“We hope to make Stone Ridge Orchard the center of our operations,” Ryan said. She also plans to include a cidery, distillery, tasting room and plant 10 acres of European cider apples trees.

Ryan, whose Breezy Hill brand is her second attempt at the cider business, could be considered the grande dame of Hudson Valley hard cider. Google “elizabeth ryan cider” and the first link takes you to her late 1990s appearance on one of Martha Stewart’s shows.

Ryan’s first company, which started in 1996, found a public that didn’t know what hard cider was, or that it even contained alcohol. Hudson Valley Draft Cider folded in 2002 after her partners lost Windows on the World from the attacks on 9/11.

But with Breezy Hill, business has been good; last year it produced 10,000 cases of cider sold in area farmers markets and restaurants. While she has lost crop to erratic weather the last several years, she is optimistic about this year.

Ryan prefers traditional methods of production. She focuses on “American re-creation” of the European style, cider created with naturally occurring fermentation.

Much of her inspiration comes from the quality of local apples and her European travel. She creates types that are similar to the rustic English scrumpy, as well as French varieties that are comparable to champagne. “I’m trying to provide ciders all along that spectrum,” Ryan notes.

This “spectrum” seems to be a good idea.

Britton noted that the Bad Seed customers in the city consistently asked for their “sweet” variety. In response, they created their Semi-Dry Cider.


Hard cider is a regular at the Stockade Tavern in Kingston. “We harken back to old things, and cider fits right in,” says co-owner Paul Maloney.New customers for businesses

Jordan Balsamo, co-owner of the Partition Street Wine Shop in Saugerties, held two cider tastings last year. “Dry is cool, but people like sweet,” he said.

Balsamo promotes hard cider, which sells as well as any regional wine. “I put it front and center because I know people will like it,” he said.

With his shop’s proximity to the Catskill ski areas and the Thruway, a number of European and Canadian tourists purchase both and dry and sweet ciders. “It brings in another set of customers,” he said.

Hard cider is a regular at the Stockade Tavern in Kingston. “We harken back to old things, and cider fits right in,” said co-owner Paul Maloney.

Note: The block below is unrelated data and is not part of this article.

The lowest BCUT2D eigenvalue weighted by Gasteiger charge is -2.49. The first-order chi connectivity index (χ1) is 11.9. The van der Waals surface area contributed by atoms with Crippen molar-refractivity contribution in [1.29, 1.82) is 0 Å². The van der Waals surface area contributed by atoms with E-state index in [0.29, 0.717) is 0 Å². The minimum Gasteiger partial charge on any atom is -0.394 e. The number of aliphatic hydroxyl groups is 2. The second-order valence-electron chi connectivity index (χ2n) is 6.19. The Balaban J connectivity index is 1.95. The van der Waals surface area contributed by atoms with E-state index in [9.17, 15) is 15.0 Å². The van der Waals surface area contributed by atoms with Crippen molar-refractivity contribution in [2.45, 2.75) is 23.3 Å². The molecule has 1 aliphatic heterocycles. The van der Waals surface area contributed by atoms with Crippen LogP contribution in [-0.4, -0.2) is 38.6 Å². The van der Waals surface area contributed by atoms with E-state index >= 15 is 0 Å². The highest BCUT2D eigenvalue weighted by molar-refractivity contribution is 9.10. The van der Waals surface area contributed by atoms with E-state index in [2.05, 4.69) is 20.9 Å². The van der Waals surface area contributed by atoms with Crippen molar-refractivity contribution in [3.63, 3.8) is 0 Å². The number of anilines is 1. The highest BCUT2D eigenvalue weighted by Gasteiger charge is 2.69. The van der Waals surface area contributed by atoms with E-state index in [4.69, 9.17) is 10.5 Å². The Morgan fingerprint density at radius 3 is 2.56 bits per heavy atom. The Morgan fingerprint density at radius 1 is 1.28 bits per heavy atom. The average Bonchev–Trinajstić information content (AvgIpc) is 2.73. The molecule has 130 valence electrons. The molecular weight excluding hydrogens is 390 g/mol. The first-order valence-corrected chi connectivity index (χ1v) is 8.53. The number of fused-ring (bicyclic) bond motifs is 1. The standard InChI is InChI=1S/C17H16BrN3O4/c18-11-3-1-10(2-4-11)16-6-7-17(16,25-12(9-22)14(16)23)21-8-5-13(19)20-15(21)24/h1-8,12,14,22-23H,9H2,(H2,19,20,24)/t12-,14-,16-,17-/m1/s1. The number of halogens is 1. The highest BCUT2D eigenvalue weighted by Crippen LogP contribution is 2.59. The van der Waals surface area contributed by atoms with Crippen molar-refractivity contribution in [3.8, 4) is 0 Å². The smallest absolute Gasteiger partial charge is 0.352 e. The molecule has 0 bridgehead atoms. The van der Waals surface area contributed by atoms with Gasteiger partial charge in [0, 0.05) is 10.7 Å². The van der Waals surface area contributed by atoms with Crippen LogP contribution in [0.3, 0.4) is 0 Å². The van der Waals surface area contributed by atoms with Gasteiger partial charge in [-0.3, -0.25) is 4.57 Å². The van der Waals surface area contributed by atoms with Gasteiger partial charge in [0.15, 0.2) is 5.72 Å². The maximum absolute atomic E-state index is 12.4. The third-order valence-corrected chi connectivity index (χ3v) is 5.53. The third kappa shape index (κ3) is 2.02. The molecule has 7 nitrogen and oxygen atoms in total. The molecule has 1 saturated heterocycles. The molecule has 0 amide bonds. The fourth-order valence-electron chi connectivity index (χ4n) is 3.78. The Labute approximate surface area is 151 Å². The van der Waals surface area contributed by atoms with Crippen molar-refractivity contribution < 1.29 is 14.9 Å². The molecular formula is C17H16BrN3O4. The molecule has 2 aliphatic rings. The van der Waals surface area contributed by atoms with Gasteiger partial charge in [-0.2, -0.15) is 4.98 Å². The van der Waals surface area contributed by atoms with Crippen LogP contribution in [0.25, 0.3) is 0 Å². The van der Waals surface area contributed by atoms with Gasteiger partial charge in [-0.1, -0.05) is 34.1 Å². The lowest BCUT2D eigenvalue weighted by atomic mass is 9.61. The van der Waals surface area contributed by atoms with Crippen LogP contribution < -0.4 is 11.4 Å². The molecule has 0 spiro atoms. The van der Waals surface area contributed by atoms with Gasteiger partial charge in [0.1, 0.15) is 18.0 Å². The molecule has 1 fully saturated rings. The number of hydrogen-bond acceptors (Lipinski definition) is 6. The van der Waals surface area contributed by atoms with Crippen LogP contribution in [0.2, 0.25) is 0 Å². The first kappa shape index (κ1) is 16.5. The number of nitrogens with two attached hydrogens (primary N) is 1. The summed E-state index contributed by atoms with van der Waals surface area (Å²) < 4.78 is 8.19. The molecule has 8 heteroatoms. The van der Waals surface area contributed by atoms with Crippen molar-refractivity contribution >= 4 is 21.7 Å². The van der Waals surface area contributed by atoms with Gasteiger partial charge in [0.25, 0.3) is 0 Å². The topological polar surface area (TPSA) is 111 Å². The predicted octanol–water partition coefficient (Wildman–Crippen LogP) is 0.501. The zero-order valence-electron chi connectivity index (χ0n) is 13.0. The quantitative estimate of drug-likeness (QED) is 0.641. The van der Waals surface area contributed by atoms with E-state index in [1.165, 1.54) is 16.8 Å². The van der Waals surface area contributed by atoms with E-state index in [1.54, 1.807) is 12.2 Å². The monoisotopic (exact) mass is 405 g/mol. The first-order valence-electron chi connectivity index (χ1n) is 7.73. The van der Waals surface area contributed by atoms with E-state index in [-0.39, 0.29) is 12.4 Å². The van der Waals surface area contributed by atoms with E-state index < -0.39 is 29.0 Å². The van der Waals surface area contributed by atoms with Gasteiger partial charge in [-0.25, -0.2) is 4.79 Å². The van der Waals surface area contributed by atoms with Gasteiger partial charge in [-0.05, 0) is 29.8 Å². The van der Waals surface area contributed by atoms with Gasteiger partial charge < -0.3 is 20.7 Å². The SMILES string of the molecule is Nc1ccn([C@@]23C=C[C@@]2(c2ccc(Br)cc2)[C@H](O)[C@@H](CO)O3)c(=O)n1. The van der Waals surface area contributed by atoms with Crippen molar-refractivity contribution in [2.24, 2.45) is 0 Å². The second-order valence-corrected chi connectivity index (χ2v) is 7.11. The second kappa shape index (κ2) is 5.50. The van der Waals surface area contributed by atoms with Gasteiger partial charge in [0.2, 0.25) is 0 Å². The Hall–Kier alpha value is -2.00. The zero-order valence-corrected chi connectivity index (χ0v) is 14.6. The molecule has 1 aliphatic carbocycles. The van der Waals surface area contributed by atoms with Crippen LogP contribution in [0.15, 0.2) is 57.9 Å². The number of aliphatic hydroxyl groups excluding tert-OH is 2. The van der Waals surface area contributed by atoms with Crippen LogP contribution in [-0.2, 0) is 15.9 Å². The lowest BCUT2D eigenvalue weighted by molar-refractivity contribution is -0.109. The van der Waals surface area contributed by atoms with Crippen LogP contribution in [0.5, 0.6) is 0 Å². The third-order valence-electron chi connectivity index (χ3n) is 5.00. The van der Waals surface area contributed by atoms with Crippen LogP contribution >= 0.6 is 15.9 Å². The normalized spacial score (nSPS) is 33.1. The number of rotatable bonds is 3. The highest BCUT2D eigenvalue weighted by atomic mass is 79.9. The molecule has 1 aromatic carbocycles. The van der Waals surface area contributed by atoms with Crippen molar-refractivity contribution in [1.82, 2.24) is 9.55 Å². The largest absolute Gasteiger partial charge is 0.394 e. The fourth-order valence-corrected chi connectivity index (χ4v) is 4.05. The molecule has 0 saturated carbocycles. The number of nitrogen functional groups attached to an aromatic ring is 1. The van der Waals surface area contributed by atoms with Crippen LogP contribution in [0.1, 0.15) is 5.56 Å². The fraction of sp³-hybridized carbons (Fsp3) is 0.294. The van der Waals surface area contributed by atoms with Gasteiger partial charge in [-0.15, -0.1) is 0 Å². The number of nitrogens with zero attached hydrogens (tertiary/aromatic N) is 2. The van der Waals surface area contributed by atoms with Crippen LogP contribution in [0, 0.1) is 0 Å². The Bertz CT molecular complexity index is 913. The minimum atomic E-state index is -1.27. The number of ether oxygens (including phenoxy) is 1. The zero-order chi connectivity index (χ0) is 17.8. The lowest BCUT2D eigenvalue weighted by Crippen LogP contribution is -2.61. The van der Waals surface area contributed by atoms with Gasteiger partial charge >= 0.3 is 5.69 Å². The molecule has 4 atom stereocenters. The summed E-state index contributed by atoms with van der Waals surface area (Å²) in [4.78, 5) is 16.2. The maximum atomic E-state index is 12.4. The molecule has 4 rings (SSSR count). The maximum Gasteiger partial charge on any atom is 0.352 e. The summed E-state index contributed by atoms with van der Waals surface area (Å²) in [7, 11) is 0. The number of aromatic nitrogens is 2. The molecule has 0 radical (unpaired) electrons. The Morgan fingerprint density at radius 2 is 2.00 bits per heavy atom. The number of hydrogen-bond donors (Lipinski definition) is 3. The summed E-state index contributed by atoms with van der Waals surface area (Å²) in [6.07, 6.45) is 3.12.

He’s gone from selling one or two wine-sized bottles a month to about a case. The biggest obstacle was convincing customers that it wasn’t a sweet drink; after that, many were hooked. “I think it’s just an education thing,” he said. “It’s taken a while to build, but now it’s really caught on.”

Both Balsamo and Maloney sell brands from the Finger Lakes region and New Hampshire, and both eagerly await the arrival of local brands. “Why should I get it from New Hampshire when I can get it from down the road?” Maloney said.

This may help the farmers who indeed live, well, down the Thruway.

“Every time people take a sip of local cider, they are saving orchards,” Ryan noted.

Dressel echoes this idea. “If we could take some imperfect apples and make hard cider, we might save some farms,” he said.

Wilklow, a sixth-generation farmer, hopes that it is still there for his 2-year-old son, Hank. “He’s number seven, hopefully,” he said.


By early next year, the New York State Liquor Authority should offer a license that allows the same freedoms enjoyed by craft beer and wine producers. For cider makers the new licensing is a welcome boost. Cider producers and the New York State Farm Bureau have been working to create a state liquor license that allows cider tastings and sales on-site – on the farms where they grow the apples then make the hard cider – for about 15 years.

Furthermore, it gives cider its own classification that is distinct from wine or beer, while continuing to allow its sale in beer, wine and grocery stores.

At the federal level, Sen. Chuck Schumer’s CIDER (Cider, Investment & Development through Excise Tax Reduction) Act is designed to boost sales. If approved, it will make these crafted beverages more affordable for consumers and profitable for the makers by easing an illogical and excessive excise tax on cider.

Under current tax law, some ciders are taxed as high as wine if their alcohol by volume (ABV) is greater than 6.9 percent (most cider naturally ferments above that level). Or, if the carbonation is high, it is taxed as heavily as champagne. CIDER would raise the percentage to 8.5 ABV for cider and keep it taxed at the same rate as beer, regardless of the carbonation level. Any beverage above 8.5 percent would be taxed at the higher wine rate. This act could be approved by the end of the year.